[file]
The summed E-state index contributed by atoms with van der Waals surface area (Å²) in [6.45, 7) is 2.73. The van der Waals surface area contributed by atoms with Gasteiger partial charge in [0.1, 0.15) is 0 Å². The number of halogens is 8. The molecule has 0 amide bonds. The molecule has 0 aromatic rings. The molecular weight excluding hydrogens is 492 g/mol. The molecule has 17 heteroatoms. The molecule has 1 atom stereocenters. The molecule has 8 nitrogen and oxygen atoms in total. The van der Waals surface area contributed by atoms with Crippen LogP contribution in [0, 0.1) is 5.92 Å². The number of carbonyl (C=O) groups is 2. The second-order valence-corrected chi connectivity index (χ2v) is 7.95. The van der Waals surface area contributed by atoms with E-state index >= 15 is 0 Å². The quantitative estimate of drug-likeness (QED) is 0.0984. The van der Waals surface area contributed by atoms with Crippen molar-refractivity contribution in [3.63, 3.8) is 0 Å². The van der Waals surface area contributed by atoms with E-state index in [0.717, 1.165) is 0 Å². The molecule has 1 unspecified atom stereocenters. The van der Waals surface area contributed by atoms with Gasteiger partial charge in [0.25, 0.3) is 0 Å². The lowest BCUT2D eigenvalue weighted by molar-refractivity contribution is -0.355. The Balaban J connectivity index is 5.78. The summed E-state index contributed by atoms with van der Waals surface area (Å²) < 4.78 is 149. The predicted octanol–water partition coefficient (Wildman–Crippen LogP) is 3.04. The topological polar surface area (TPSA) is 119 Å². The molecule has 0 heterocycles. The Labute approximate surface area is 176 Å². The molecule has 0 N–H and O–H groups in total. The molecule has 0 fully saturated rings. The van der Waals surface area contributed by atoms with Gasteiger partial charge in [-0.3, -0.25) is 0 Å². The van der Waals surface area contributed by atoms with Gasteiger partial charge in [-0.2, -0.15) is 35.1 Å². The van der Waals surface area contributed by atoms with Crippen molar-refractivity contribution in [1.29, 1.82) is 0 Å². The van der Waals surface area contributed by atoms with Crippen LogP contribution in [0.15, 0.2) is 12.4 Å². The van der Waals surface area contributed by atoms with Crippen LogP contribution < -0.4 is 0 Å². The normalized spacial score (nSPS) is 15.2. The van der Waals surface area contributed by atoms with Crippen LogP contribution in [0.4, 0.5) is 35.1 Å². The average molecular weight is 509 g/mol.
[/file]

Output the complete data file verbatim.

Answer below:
The summed E-state index contributed by atoms with van der Waals surface area (Å²) in [6.45, 7) is 2.73. The van der Waals surface area contributed by atoms with Gasteiger partial charge in [0.1, 0.15) is 0 Å². The number of halogens is 8. The molecule has 0 amide bonds. The molecule has 0 aromatic rings. The molecular weight excluding hydrogens is 492 g/mol. The molecule has 17 heteroatoms. The molecule has 1 atom stereocenters. The molecule has 8 nitrogen and oxygen atoms in total. The van der Waals surface area contributed by atoms with Crippen LogP contribution in [0, 0.1) is 5.92 Å². The number of carbonyl (C=O) groups is 2. The second-order valence-corrected chi connectivity index (χ2v) is 7.95. The van der Waals surface area contributed by atoms with E-state index >= 15 is 0 Å². The quantitative estimate of drug-likeness (QED) is 0.0984. The van der Waals surface area contributed by atoms with Crippen molar-refractivity contribution in [3.63, 3.8) is 0 Å². The van der Waals surface area contributed by atoms with E-state index in [0.717, 1.165) is 0 Å². The molecule has 1 unspecified atom stereocenters. The van der Waals surface area contributed by atoms with Gasteiger partial charge in [0.25, 0.3) is 0 Å². The lowest BCUT2D eigenvalue weighted by molar-refractivity contribution is -0.355. The Balaban J connectivity index is 5.78. The summed E-state index contributed by atoms with van der Waals surface area (Å²) < 4.78 is 149. The predicted octanol–water partition coefficient (Wildman–Crippen LogP) is 3.04. The topological polar surface area (TPSA) is 119 Å². The molecule has 0 heterocycles. The Labute approximate surface area is 176 Å². The molecule has 0 N–H and O–H groups in total. The molecule has 0 fully saturated rings. The van der Waals surface area contributed by atoms with Gasteiger partial charge in [-0.3, -0.25) is 0 Å². The van der Waals surface area contributed by atoms with Gasteiger partial charge in [-0.2, -0.15) is 35.1 Å². The van der Waals surface area contributed by atoms with Crippen molar-refractivity contribution in [1.29, 1.82) is 0 Å². The van der Waals surface area contributed by atoms with Crippen LogP contribution in [0.15, 0.2) is 12.4 Å². The van der Waals surface area contributed by atoms with Crippen LogP contribution < -0.4 is 0 Å². The normalized spacial score (nSPS) is 15.2. The van der Waals surface area contributed by atoms with Crippen LogP contribution in [0.4, 0.5) is 35.1 Å². The average molecular weight is 509 g/mol.